Purification of the crude glycerol to the pure chemical (which is used in cosmetics, soaps and food additives) is an expensive process. However, crude glycerol can be fed to ruminants as a major energy source replacing grain in the diet (Schröder et al 1999; Donkin 2008)) without the need for purification (Omazic 2013; Omazic et al 2014). The rumen fermentation of glycerol-enriched diets shows increased molar proportion of propionate relative to acetate (Boyd et al 2013), There is also a report that a high proportion of dietary glycerol is absorbed largely from the rumen (Omazic 2013; Omazic et al 2014).

Figure 1: Pathways of glycerol transfer/metabolism in cattle (from Omazic 2013)

Propionate /glycerol are major precursors of glucose. In many ruminant production systems, low in dietary protein, glucose availability from the nutrients absorbed can limit feed efficiency particularly in late pregnancy and early lactation. In feeds based on agricultural byproducts glucose availability is often the factor that limits the efficiency of feed conversion (Kempton et al 1978; Preston and Leng 1987). As an increase in propionate relative to acetate in the rumen fermentation results in less hydrogen being produced, this in turn can be expected to lead to lower methane losses in eructed gases of ruminants. Therefore, theoretically, the feeding of glycerol to cattle should improve both growth rates and feed conversion as well as reducing enteric methane production.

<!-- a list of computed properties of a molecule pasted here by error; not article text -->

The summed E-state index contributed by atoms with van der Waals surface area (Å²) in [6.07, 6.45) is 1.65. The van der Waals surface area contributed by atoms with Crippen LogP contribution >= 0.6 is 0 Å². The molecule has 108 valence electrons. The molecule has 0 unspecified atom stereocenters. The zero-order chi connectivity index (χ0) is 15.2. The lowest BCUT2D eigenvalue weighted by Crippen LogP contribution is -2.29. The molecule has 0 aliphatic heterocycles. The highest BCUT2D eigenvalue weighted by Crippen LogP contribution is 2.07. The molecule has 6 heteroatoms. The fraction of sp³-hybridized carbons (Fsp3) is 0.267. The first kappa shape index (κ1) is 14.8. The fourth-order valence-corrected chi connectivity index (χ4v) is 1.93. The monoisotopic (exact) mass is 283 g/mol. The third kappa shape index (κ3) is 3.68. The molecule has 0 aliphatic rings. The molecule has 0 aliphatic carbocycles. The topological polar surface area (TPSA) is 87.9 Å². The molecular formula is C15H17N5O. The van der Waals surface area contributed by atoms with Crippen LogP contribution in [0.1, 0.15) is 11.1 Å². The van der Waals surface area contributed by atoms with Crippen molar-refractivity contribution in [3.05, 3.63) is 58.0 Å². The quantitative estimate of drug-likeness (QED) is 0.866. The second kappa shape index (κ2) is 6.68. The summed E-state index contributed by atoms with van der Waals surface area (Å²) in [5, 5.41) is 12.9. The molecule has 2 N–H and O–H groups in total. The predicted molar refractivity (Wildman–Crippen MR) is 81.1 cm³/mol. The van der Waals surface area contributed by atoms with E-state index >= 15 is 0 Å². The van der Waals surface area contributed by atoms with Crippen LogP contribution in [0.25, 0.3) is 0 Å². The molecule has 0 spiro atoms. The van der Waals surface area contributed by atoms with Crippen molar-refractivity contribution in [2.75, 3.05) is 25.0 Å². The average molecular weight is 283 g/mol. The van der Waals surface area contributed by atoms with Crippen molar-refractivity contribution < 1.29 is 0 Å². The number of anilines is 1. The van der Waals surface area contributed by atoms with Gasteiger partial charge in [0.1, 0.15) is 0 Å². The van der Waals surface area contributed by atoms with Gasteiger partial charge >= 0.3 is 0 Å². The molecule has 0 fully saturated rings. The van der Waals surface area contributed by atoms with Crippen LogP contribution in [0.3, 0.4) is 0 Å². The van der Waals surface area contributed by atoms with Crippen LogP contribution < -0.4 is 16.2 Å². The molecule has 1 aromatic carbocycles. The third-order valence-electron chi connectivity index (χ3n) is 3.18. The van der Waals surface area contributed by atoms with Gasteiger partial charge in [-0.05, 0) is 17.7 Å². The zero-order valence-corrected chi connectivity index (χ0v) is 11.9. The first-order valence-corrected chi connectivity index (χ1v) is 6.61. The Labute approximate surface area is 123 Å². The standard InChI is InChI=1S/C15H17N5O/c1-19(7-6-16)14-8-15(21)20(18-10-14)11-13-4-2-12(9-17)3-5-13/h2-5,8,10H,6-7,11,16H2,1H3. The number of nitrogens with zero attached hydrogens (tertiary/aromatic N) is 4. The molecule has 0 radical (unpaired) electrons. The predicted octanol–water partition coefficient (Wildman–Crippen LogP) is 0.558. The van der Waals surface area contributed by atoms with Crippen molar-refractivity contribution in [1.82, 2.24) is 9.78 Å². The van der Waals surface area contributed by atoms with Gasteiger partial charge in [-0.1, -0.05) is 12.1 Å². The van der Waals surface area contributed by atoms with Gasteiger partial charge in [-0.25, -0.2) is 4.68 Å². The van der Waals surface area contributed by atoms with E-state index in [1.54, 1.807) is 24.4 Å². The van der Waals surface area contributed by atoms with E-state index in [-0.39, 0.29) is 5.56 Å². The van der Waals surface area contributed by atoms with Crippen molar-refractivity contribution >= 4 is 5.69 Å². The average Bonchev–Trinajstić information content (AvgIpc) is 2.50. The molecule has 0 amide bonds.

Recent research in Lao PDR has shown that growth rates of local “Yellow” cattle can be increased to levels commensurate with their genetic potential by feeding them with cassava pulp (the by-product of starch extraction from cassava roots) supplemented with urea, cassava foliage and small quantities of brewers’ grains (Phanthavong et al 2014, 2016).

The cultivation of oil palms in Lao PDR is a recent activity, strongly supported by the Government, and has given rise to local production of biodiesel and with it the availability of crude “glycerol”. The aim of the present experiment was therefore to evaluate the effect of crude glycerol on production parameters and enteric methane production in local cattle fed cassava pulp, urea, brewers’ grains and rice straw, in the intensive fattening system developed by Phanthavong et al (2016).

Materials and methods

Location and duration

The experiment was carried out in Natthana Chok Farm, Xaythany District, situated some 30 km from Vientiane Capital, from 26 March to 24 July 2016.